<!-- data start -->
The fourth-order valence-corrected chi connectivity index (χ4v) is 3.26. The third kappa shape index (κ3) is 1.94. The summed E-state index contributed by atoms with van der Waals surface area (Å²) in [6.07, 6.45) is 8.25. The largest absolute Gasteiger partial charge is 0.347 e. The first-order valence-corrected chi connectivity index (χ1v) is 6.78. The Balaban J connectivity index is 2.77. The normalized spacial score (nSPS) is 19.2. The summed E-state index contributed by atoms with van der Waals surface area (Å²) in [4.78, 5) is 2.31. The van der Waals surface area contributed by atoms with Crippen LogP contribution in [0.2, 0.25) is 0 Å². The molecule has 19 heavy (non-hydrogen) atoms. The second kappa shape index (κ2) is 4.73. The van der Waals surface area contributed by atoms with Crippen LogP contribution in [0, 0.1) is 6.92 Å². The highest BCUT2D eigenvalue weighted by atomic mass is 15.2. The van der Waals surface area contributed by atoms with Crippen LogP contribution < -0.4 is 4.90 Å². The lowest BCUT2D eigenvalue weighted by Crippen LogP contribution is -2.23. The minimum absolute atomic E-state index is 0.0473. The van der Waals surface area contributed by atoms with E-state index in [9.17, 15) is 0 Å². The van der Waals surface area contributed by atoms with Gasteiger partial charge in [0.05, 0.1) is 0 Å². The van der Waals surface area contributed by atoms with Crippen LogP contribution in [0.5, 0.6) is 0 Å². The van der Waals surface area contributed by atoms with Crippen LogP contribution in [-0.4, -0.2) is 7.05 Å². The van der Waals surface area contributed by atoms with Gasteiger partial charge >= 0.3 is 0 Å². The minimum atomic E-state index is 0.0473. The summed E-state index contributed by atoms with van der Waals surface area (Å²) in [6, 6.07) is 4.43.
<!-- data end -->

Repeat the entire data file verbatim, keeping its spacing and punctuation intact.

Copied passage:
The fourth-order valence-corrected chi connectivity index (χ4v) is 3.26. The third kappa shape index (κ3) is 1.94. The summed E-state index contributed by atoms with van der Waals surface area (Å²) in [6.07, 6.45) is 8.25. The largest absolute Gasteiger partial charge is 0.347 e. The first-order valence-corrected chi connectivity index (χ1v) is 6.78. The Balaban J connectivity index is 2.77. The normalized spacial score (nSPS) is 19.2. The summed E-state index contributed by atoms with van der Waals surface area (Å²) in [4.78, 5) is 2.31. The van der Waals surface area contributed by atoms with Crippen LogP contribution in [0.2, 0.25) is 0 Å². The molecule has 19 heavy (non-hydrogen) atoms. The second kappa shape index (κ2) is 4.73. The van der Waals surface area contributed by atoms with Crippen LogP contribution in [0, 0.1) is 6.92 Å². The highest BCUT2D eigenvalue weighted by atomic mass is 15.2. The van der Waals surface area contributed by atoms with Crippen LogP contribution < -0.4 is 4.90 Å². The lowest BCUT2D eigenvalue weighted by Crippen LogP contribution is -2.23. The minimum absolute atomic E-state index is 0.0473. The van der Waals surface area contributed by atoms with E-state index in [9.17, 15) is 0 Å². The van der Waals surface area contributed by atoms with Gasteiger partial charge in [0.05, 0.1) is 0 Å². The van der Waals surface area contributed by atoms with Crippen LogP contribution in [0.5, 0.6) is 0 Å². The van der Waals surface area contributed by atoms with Crippen LogP contribution in [-0.4, -0.2) is 7.05 Å². The van der Waals surface area contributed by atoms with Gasteiger partial charge >= 0.3 is 0 Å². The minimum atomic E-state index is 0.0473. The summed E-state index contributed by atoms with van der Waals surface area (Å²) in [6, 6.07) is 4.43.